that old house

See Inside a Carefully Excavated 16th-Century Antwerp House

Photo: Michael James O’Brien

All this week on the Cut, we’ll be looking at how various architects and homeowners around the world — from Brooklyn to Shanghai — have renovated historic buildings with perfectly meddled-with results.

The restored neo-Renaissance and neoclassical façades of artist and landscape designer Ronald van der Hilst’s Antwerp home — two buildings that have been combined into one — clearly tell the story of its past. (Both structures were built in the 1500s and underwent significant renovations in the mid-19th century.) But once you’re inside, nothing can be attributed to any era; the rooms are packed with a pastiche of neon colors and giant tulip-adorned walls. Holland-­born van der Hilst was not always a tulip fiend; he became obsessed only after discovering the 17th-century Zomerschoon varietals. “Those tulips are like living antiques,” he says. (He’s since started a full-fledged tulip-inspired business, selling “tulipped” bathroom tiles, wallpaper, fabric, vases, and planters.) When van der Hilst met his husband, Marcel Vissers, in 1994, he was living in the neoclassical house (it was rundown, having been used as student housing). In 1997, they bought the building next door. After they broke through the walls, “there were many nice surprises,” van der Hilst recalls. “We found hidden floors, beautiful chimneys, and stained-glass doors.” But perhaps the greatest surprise was the discovery that the ground floor of the second building had housed one of the city’s oldest cafés. “And in the 17th century,” van der Hilst says, “it was in these coffeehouses that tulip bulbs were traded.”

*This article appears in the October 6, 2014 issue of New York Magazine.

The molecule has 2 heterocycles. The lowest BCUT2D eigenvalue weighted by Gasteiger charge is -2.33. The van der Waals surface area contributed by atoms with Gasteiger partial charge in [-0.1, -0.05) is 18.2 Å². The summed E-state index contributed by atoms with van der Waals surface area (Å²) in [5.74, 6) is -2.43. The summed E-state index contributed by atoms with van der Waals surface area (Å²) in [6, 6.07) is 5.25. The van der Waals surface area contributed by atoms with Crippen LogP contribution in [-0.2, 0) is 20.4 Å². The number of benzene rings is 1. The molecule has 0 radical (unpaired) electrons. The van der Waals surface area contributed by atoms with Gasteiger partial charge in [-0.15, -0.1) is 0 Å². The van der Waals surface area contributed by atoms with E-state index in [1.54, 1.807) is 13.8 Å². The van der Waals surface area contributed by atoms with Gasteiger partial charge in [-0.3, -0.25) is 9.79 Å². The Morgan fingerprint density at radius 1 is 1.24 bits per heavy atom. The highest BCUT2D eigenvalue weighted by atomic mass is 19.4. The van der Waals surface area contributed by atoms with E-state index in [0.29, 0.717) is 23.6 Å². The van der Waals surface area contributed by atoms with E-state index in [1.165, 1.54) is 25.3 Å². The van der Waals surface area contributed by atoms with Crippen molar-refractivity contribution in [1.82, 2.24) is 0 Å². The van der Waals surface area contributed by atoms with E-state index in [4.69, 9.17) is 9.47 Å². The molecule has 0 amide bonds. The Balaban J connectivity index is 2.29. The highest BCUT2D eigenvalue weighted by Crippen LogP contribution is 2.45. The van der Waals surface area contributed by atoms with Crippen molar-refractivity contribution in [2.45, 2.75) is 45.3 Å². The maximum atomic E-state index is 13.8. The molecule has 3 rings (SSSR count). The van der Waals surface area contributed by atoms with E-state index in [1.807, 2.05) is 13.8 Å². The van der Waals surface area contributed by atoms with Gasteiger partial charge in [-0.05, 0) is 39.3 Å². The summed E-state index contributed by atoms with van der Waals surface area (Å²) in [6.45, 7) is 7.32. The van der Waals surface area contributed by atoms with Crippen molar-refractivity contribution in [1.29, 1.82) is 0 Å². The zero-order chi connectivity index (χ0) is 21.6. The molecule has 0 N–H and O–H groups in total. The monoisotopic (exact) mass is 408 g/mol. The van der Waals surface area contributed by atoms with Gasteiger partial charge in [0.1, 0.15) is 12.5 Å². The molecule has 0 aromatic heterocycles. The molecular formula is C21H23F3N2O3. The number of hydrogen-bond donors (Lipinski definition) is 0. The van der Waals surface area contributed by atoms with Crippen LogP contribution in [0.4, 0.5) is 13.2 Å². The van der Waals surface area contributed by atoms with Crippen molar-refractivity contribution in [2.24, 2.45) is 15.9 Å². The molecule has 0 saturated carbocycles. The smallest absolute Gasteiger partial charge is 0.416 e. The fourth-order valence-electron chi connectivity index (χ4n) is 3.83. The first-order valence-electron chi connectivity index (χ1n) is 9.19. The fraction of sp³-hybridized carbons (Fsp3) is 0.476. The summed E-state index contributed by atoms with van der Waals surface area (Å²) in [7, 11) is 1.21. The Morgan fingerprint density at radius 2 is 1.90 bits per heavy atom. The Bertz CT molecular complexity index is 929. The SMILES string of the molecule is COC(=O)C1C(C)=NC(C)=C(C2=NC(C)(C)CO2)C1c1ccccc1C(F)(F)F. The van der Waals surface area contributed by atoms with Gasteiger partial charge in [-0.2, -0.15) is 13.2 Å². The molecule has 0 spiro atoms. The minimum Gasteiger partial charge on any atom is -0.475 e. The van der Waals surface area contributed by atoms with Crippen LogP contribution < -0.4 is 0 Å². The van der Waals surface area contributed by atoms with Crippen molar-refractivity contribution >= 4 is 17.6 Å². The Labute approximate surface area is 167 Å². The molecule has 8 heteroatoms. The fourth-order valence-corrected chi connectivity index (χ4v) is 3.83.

Photo: Michael James O’Brien

The Living Room

The fireplace mantel is a rare Belgian marble called rouge belge. The original green walls around the fireplace were discovered after removing ten layers of old wallpaper. Ronald van der Hilst designed the gold ceramic vase for Mobach Ceramics.

Photo: Michael James O’Brien

The Bathroom

Van der Hilst painted the tulips in 2008.

Photo: Michael James O’Brien

The Kitchen

The second house had no plumbing or electricity above the ground floor when the couple bought it in 1997. The wood floors are original: “We sanded and oiled them to protect them,” van der Hilst says. The walls are covered with chalk paint. The chandelier had been electrified, but van der Hilst converted it back to candles-only. 

Photo: Michael James O’Brien

The Dining Room

Van der Hilst painted the tulips on the wall in 2007, the year he and Vissers got married. The oak table was a wedding gift from his parents, and the white shutters were a project with interior architect Lene Van Look, a frequent Dries Van Noten collaborator. (Van Look also restored the façade of the house.)

Photo: Michael James O’Brien

The Ground Floor

This area serves as a showroom and parlor for entertaining. “There was once a toilet to the left of the fireplace, and to the right, a kitchen,” van der Hilst says. When he cleaned the grease off the ceiling he discovered a painting “with accents of gold leaf.” The original wood floor was hidden under layers of tar. The photo above the fireplace is by Michael James O’Brien.

Photo: Michael James O’Brien

Van der Hilst left plenty of period details intact, while strewing the place with flamingo-pink chairs, neon-green glassware, and lots and lots of tulips.

See Inside a Carefully Excavated Antwerp House